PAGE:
Highline Residences, which is expected to be completed by 2018, comprises seven blocks of residential units ranging from four storeys to 36 storeys tall.

The project's unit sizes span in from 506 sq ft for one-bedders to 1,227 sq ft for four-bedroom dual-key units.

There will also be six penthouses of 2,174 sq ft to 2,260 sq ft in size each.

-By Fiona Chan

At your service - offices, some with secretarial support

Demand rises for short-term rentals of such spaces in convenient spots

Source: Straits Times / Singapore

MORE companies are turning to short-term serviced offices to avoid high start-up costs and to take advantage of the flexibility such offices offer.

Apart from being able to rent offices for short-term periods, from an hour to six months, companies also get help in the form of phone lines, Internet access and even secretarial support.

Regular offices are usually rented based on a three-year contract and typically require the company to spend money on furniture.

A check with four serviced office operators show that they are running at nearly full capacity and have plans to expand over the next year.

Ms Stella Ong, country manager of Compass Offices, which runs serviced offices in Raffles Place, said demand is especially strong from start-ups and international firms new to Singapore.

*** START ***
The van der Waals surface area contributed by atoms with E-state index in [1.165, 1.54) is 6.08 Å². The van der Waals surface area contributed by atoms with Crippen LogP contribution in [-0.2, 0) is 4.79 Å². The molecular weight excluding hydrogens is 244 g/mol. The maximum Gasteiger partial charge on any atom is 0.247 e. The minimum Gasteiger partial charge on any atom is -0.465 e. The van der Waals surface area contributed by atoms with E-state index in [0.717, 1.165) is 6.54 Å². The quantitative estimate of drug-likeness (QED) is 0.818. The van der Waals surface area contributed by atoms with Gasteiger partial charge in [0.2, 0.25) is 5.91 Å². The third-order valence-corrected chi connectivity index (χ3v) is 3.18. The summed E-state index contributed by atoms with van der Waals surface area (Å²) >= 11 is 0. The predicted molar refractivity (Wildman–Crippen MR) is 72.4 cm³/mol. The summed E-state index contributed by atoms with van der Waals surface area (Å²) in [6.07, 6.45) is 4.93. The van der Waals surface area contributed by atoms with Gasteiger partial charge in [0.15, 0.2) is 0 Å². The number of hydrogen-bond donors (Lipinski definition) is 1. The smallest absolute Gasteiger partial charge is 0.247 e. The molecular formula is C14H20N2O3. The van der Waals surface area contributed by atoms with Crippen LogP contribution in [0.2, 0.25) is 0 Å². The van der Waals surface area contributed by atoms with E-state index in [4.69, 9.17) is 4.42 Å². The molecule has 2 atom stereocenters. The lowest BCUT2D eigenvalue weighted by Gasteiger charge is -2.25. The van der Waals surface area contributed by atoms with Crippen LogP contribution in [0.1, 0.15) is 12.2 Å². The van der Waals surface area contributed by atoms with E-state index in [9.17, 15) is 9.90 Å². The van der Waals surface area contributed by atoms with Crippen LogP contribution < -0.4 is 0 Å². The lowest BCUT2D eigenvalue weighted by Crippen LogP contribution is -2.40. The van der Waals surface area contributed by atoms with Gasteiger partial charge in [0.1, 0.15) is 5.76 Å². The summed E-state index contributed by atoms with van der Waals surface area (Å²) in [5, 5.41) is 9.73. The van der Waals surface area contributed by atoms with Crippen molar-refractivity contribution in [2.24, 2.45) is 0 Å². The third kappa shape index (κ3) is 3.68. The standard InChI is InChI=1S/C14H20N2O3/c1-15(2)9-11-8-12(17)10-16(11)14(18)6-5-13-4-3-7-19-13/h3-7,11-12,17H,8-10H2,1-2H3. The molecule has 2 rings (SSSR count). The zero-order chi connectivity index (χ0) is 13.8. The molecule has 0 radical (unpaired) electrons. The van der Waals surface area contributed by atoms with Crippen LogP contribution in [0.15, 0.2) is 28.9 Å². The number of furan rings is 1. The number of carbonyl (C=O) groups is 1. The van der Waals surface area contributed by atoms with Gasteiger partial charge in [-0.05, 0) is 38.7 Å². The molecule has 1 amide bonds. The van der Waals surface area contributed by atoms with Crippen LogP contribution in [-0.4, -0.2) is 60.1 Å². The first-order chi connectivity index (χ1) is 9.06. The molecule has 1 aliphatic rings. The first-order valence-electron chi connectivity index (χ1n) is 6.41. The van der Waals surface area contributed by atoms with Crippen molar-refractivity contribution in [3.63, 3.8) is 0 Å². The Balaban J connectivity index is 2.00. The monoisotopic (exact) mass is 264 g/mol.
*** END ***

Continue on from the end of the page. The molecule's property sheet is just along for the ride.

"With serviced offices, companies can start working immediately and focus on their businesses," she said.

Ms Benita Wahjudi, director of Signature Space, which runs serviced offices in Raffles Place and Ubi, said her clients, which include start-ups and consultancies, find it useful that they can tap on technology and administrative support teams.

"We take care of the daily operational and support issues," she said.

The rising demand for flexible working hours and spaces is another reason why workspace provider Regus has set up three work centres at community libraries in Toa Payoh, Geylang East and Jurong, said Regus' country manager, Mr Paul MacAndrew

"Employers and employees can cut down the commuting time and the stress of travelling to the city centre," he said.

Firms pay about $8 an hour or about $20 a day to rent deskspace at the libraries.

But such convenience is not cheap either. Property experts said monthly rents at serviced offices are higher than at permanent offices.

For regular offices, rentals for a workspace for one worker costs on average about $1,200 a month.

But for serviced offices, rents for the same space could be as high as $2,000 a month, said industry players.